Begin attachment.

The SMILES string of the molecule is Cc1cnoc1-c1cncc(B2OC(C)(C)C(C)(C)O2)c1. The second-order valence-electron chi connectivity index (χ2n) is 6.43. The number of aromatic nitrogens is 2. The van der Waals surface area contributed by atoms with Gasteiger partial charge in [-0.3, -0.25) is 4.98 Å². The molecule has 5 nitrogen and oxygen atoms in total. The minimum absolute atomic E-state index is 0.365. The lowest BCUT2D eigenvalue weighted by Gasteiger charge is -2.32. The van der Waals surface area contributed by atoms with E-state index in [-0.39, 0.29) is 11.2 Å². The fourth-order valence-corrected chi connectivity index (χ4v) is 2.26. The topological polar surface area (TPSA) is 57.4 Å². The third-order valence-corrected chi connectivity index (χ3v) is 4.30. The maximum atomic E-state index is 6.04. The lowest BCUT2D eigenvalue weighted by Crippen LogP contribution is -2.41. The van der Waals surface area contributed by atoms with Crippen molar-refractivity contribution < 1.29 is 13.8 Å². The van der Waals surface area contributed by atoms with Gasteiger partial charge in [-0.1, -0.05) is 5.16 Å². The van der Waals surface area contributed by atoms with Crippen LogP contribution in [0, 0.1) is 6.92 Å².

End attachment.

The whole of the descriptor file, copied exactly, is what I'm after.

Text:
The SMILES string of the molecule is Cc1cnoc1-c1cncc(B2OC(C)(C)C(C)(C)O2)c1. The second-order valence-electron chi connectivity index (χ2n) is 6.43. The number of aromatic nitrogens is 2. The van der Waals surface area contributed by atoms with Gasteiger partial charge in [-0.3, -0.25) is 4.98 Å². The molecule has 5 nitrogen and oxygen atoms in total. The minimum absolute atomic E-state index is 0.365. The lowest BCUT2D eigenvalue weighted by Gasteiger charge is -2.32. The van der Waals surface area contributed by atoms with E-state index in [-0.39, 0.29) is 11.2 Å². The fourth-order valence-corrected chi connectivity index (χ4v) is 2.26. The topological polar surface area (TPSA) is 57.4 Å². The third-order valence-corrected chi connectivity index (χ3v) is 4.30. The maximum atomic E-state index is 6.04. The lowest BCUT2D eigenvalue weighted by Crippen LogP contribution is -2.41. The van der Waals surface area contributed by atoms with Crippen molar-refractivity contribution < 1.29 is 13.8 Å². The van der Waals surface area contributed by atoms with Gasteiger partial charge in [-0.1, -0.05) is 5.16 Å². The van der Waals surface area contributed by atoms with Crippen LogP contribution in [0, 0.1) is 6.92 Å².